Wolf trapping’s effect on out-of-state tourism
I am a teacher in Chicago, Illinois. I ride the bus to go to work almost every day. Recently I noticed the posters displayed inside the bus promoting tourism in Montana. The pictures looked fake. The foreground showed a sea of green grass sprinkled with flowers. Boarding the prairie I saw heart-stirring forests, like those described in fairy tales. Behind the enchanted evergreens, majestic mountains rose to touch the sky.
Those images were the main reason to make me want to visit this scenic paradise. I told my husband and my family that we had to go there for our next vacation. However, I read Montana´s Department of Fish, Wildlife and Parks decision to allow trapping and increase the number of wolves allowed to be killed during hunting season.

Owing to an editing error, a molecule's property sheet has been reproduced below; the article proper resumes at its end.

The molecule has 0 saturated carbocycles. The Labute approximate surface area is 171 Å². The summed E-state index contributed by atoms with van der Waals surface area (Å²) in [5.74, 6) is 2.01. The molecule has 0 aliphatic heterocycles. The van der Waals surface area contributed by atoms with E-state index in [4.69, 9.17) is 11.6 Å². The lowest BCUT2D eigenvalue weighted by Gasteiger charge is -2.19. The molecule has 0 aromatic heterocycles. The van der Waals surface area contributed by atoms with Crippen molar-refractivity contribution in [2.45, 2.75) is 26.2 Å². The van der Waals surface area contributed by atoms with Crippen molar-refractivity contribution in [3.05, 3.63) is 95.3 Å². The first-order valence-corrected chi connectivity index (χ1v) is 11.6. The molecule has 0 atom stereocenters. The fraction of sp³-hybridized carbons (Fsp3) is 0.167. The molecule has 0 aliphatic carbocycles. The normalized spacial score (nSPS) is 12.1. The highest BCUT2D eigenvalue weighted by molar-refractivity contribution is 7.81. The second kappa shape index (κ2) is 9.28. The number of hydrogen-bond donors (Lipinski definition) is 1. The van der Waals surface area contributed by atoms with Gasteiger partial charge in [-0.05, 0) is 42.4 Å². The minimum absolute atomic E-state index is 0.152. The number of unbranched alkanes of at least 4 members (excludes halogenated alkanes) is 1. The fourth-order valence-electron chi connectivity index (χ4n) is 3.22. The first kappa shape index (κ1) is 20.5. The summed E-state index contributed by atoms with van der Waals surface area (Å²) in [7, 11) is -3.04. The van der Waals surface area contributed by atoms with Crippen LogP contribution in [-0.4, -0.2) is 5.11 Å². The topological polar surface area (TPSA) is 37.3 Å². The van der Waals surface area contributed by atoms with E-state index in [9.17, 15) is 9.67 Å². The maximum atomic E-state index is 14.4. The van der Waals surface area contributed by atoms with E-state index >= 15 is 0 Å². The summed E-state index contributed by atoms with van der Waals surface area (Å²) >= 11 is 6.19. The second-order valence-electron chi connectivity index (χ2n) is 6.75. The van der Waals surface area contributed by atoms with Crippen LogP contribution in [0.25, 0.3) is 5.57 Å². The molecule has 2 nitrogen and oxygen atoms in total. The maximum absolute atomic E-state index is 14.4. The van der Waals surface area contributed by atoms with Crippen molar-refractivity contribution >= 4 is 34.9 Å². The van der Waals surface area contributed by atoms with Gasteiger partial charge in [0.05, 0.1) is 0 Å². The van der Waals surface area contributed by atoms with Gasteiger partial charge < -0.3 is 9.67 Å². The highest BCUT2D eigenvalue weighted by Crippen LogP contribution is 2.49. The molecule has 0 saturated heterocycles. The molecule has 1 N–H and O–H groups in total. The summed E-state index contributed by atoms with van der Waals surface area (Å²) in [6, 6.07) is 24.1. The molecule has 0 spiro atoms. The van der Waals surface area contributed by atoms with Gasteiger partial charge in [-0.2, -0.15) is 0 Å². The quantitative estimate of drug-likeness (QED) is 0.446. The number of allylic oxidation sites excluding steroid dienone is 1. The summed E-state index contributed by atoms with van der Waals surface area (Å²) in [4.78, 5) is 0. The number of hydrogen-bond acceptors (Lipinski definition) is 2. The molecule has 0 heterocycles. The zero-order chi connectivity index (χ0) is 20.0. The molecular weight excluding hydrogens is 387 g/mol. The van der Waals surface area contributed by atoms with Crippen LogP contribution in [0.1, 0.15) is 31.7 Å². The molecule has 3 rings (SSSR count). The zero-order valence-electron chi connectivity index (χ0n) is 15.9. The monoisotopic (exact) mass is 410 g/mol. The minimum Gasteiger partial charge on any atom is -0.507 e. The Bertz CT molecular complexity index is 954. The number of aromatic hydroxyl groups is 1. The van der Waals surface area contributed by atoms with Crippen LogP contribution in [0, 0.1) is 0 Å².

As unnecessary and environmentally troublesome I may find wolf hunting, what really shocked and angered me was trapping as a means of hunting.
I am against cruelty and torture. Breaking an animal’s leg and leaving it to starve, slowly bleed to death or die of thirst is vicious beyond words.
Instead of tormenting animals, trappers in Montana could boost Montana’s economy by providing ecofriendly tourism. I pledge to visit Montana when trapping becomes illegal in this breathtaking state.
Julia I. Fernandez-Clegg